Did you know that they used to make the Fiat 126 in the Eastern bloc? They did, apparently. There was a plant at Bielsko-Biala, and the car was widely driven throughout Poland in the 1970s, when you only had to wait a couple of years to buy one. It became an emblem of personal freedom, and Poles even gave it a nickname: Maluch, or ‘little one’.
That’s the principal insight that I gleaned from director Karolina Sofulak’s decision to set Cavalleria rusticana in communist Poland. She explains her thinking in the programme book: essentially, 19th-century Sicily was Catholic and repressive, and 1970s Poland was Catholic and repressive, so why not? Cue the latest one-size-fits-all operatic design cliché — fastidiously rendered depictions of 1970s squalor. In recent seasons I’ve seen the same basic combination of nylon, stained walls and greasy hair applied to Bellini, Humperdinck and Stephen Sondheim. Charles Edwards’s sets and Gabrielle Dalton’s costumes are in the best tradition of the genre, even down to the eyestrain-inducing lighting, which at times made it impossible to see anyone’s face properly.
On the other hand, Alfio’s little red Fiat stole the show every time it trundled into Mamma Lucia’s sausage shop (this is one of those stagings where religious processions take place in someone’s living room). It might seem harsh to say that the car upstaged both the male leads, but neither Phillip Rhodes’s blustery Alfio nor Jonathan Stoughton’s pale-voiced but lyrical Turiddù gave you much to root for. Characters and relationships were barely sketched in. The cast stalked portentously about the stage, pressing themselves against walls, and Santuzza (Giselle Allen) performed a creepy mock-crucifixion on Turiddù during the Easter Hymn.
Allen was unquestionably the star of the night, with a faintly maniacal demeanour of clenched purity and a voice that was by turns searing and tremulous — though Rosalind Plowright brought a brooding dignity to Lucia, even while perched impassively at the side of the action dressed as Dot Cotton. The conductor, Tobias Ringborg, did lovely things with the brief moments of delicacy between Mascagni’s raw splashes of colour. Overall, though, this punishingly ugly production takes one of opera’s punchiest shockers and turns it into a disjointed and confusing symbolist allegory. Pity the marketing team at Opera North, who’ve promised their audience a ‘red-blooded tale of jealousy and revenge’, though with its realistically staged bread queues this vision of socialist utopia might be an ideal introduction to opera for the young Corbynista in your life.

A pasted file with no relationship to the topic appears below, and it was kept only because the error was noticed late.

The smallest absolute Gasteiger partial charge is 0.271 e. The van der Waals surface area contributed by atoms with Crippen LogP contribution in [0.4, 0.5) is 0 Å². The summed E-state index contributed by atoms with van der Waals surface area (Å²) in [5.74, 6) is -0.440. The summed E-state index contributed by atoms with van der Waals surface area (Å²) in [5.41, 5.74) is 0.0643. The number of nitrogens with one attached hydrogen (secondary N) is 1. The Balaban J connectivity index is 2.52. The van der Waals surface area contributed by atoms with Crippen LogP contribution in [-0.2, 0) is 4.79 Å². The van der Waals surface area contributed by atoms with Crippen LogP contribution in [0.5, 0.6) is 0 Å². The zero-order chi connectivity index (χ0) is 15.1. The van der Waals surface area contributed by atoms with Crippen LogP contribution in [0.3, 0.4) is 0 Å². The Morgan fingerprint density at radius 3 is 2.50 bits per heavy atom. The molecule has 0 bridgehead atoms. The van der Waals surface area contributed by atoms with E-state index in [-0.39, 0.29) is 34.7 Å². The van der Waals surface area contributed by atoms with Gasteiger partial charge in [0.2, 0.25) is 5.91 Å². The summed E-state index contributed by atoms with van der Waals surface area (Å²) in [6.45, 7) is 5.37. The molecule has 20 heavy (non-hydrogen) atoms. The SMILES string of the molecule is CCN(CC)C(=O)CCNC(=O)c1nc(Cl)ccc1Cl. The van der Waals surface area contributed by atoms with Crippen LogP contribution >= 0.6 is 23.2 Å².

Then, after the interval: Gilbert and Sullivan. Seriously. ON’s six ‘Little Greats’ — a season of one-act operas — appears to mix and match its double bills with the randomness of a fruit machine. All you really need to know about the veteran Savoyard John Savournin’s 1920s updating of Trial by Jury is that it’s a delight; a screwball P.G. Wodehouse world of blustering bobbies, stuffed chihuahuas, tweedy jurors and cakewalking judges in straw boaters, cast and conducted (Oliver Rundell was in the pit) to sparkling perfection. Oh, and that anyone who still thinks G&S can’t be sexy hasn’t seen Amy Freston as Angelina shimmying down the edge of the jury box. It’s the best Trial by Jury I’ve ever seen, and it’s actually designed by the same team who did Cavalleria rusticana. That’s professionalism.
And all you really need to know about Phelim McDermott’s new production of Verdi’s Aida is that the musical performance alone would make it worth seeing. The American soprano Latonia Moore sings the title role, and she’s a knockout: a voice of glowing, searching sweetness, capable of sinking to a shuddering pianissimo, or lighting up the vast space of the Coliseum with arcs of liquid fire. Moore lifted the level of every ensemble in which she sang, equally compelling in her duets with Gwyn Hughes Jones’s slightly stiff Radamès and her confrontation with her father Amonasro (nobly sung by Musa Ngqungwana). Michelle DeYoung’s imperious Amneris didn’t really stand a chance, though there was a sympathetic warmth to her singing that would have been more affecting if McDermott had opted for more eye contact and less standing around and hand-waving.
Not that the costumes and sets left scope to do much else. Like your Aidas grand? Well, here’s grand: towering obelisks and arches, swathes of jewel-coloured silk and all the gold, mist and leopardskin you could ask for. No PC qualms about orientalism here. There are leaping acrobats, mummified crocodiles and semi-naked temple girls, while the chorus (at their best in the quiet passages) wear costumes that range from Robocop to Vivienne Westwood. Some of them have antlers. It is, in short, bonkers, and it’s all swept vividly along by Keri-Lynn Wilson, a conductor who can do both intimate and epic. I’m still trying to decide whether the whole ludicrous spectacle was magnificent or just camp. But it wasn’t dull.